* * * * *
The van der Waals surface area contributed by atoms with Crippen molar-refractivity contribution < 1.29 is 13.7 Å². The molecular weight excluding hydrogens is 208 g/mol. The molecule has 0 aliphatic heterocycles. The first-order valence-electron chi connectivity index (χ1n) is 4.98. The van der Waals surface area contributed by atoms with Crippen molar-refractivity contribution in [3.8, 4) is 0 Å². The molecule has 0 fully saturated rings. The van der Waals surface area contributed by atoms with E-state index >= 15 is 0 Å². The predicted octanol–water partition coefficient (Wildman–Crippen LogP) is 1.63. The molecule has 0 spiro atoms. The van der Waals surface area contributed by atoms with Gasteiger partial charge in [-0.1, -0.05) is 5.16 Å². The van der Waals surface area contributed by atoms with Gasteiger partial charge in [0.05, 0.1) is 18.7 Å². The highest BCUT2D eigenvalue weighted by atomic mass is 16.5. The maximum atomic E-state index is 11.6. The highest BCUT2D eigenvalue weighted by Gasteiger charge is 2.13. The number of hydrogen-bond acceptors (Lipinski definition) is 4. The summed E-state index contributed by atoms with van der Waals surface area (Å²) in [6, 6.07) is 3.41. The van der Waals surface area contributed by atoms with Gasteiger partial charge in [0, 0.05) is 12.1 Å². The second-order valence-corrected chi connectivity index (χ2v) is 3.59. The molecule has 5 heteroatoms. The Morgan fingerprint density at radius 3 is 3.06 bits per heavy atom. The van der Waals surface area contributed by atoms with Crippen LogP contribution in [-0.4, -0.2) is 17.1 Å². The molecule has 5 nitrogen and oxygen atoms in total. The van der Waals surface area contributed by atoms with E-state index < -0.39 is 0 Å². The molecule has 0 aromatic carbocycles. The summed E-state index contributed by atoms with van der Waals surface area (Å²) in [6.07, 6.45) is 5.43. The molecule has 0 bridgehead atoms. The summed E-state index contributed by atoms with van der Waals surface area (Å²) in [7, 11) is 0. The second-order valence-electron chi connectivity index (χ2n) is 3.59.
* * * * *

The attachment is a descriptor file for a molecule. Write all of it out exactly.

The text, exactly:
The van der Waals surface area contributed by atoms with Crippen molar-refractivity contribution < 1.29 is 13.7 Å². The molecular weight excluding hydrogens is 208 g/mol. The molecule has 0 aliphatic heterocycles. The first-order valence-electron chi connectivity index (χ1n) is 4.98. The van der Waals surface area contributed by atoms with Crippen molar-refractivity contribution in [3.8, 4) is 0 Å². The molecule has 0 fully saturated rings. The van der Waals surface area contributed by atoms with E-state index >= 15 is 0 Å². The predicted octanol–water partition coefficient (Wildman–Crippen LogP) is 1.63. The molecule has 0 spiro atoms. The van der Waals surface area contributed by atoms with Gasteiger partial charge in [-0.1, -0.05) is 5.16 Å². The van der Waals surface area contributed by atoms with Gasteiger partial charge in [0.05, 0.1) is 18.7 Å². The highest BCUT2D eigenvalue weighted by atomic mass is 16.5. The maximum atomic E-state index is 11.6. The highest BCUT2D eigenvalue weighted by Gasteiger charge is 2.13. The number of hydrogen-bond acceptors (Lipinski definition) is 4. The summed E-state index contributed by atoms with van der Waals surface area (Å²) in [6, 6.07) is 3.41. The van der Waals surface area contributed by atoms with Gasteiger partial charge in [0, 0.05) is 12.1 Å². The second-order valence-corrected chi connectivity index (χ2v) is 3.59. The molecule has 5 heteroatoms. The Morgan fingerprint density at radius 3 is 3.06 bits per heavy atom. The van der Waals surface area contributed by atoms with Crippen LogP contribution in [-0.4, -0.2) is 17.1 Å². The molecule has 5 nitrogen and oxygen atoms in total. The van der Waals surface area contributed by atoms with E-state index < -0.39 is 0 Å². The molecule has 0 aromatic carbocycles. The summed E-state index contributed by atoms with van der Waals surface area (Å²) in [6.07, 6.45) is 5.43. The molecule has 0 bridgehead atoms. The summed E-state index contributed by atoms with van der Waals surface area (Å²) in [7, 11) is 0. The second-order valence-electron chi connectivity index (χ2n) is 3.59.